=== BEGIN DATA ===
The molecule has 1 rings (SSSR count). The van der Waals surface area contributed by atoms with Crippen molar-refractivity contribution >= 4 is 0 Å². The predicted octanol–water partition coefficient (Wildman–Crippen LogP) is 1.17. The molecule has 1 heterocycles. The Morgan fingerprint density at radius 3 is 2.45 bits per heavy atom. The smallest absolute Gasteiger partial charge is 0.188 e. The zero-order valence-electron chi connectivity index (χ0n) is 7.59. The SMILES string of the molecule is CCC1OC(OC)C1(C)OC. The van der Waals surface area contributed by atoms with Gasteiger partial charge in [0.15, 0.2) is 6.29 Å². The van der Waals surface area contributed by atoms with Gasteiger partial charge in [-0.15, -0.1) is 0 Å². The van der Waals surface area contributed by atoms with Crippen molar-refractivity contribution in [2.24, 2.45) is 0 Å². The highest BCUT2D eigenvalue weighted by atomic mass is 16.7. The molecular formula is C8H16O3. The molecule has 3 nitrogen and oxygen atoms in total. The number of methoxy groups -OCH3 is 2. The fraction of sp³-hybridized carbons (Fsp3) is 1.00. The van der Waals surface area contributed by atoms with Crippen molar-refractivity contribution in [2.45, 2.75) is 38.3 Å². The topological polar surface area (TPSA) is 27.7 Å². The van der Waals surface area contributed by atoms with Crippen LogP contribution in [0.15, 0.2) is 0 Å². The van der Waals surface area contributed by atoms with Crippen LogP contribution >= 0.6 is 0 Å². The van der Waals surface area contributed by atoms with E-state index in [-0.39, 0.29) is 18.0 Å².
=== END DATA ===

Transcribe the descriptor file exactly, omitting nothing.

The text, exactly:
The molecule has 1 rings (SSSR count). The van der Waals surface area contributed by atoms with Crippen molar-refractivity contribution >= 4 is 0 Å². The predicted octanol–water partition coefficient (Wildman–Crippen LogP) is 1.17. The molecule has 1 heterocycles. The Morgan fingerprint density at radius 3 is 2.45 bits per heavy atom. The smallest absolute Gasteiger partial charge is 0.188 e. The zero-order valence-electron chi connectivity index (χ0n) is 7.59. The SMILES string of the molecule is CCC1OC(OC)C1(C)OC. The van der Waals surface area contributed by atoms with Gasteiger partial charge in [0.15, 0.2) is 6.29 Å². The van der Waals surface area contributed by atoms with Gasteiger partial charge in [-0.15, -0.1) is 0 Å². The van der Waals surface area contributed by atoms with Crippen molar-refractivity contribution in [2.24, 2.45) is 0 Å². The highest BCUT2D eigenvalue weighted by atomic mass is 16.7. The molecular formula is C8H16O3. The molecule has 3 nitrogen and oxygen atoms in total. The number of methoxy groups -OCH3 is 2. The fraction of sp³-hybridized carbons (Fsp3) is 1.00. The van der Waals surface area contributed by atoms with Crippen molar-refractivity contribution in [2.45, 2.75) is 38.3 Å². The topological polar surface area (TPSA) is 27.7 Å². The van der Waals surface area contributed by atoms with Crippen LogP contribution in [0.15, 0.2) is 0 Å². The van der Waals surface area contributed by atoms with Crippen LogP contribution >= 0.6 is 0 Å². The van der Waals surface area contributed by atoms with E-state index in [-0.39, 0.29) is 18.0 Å².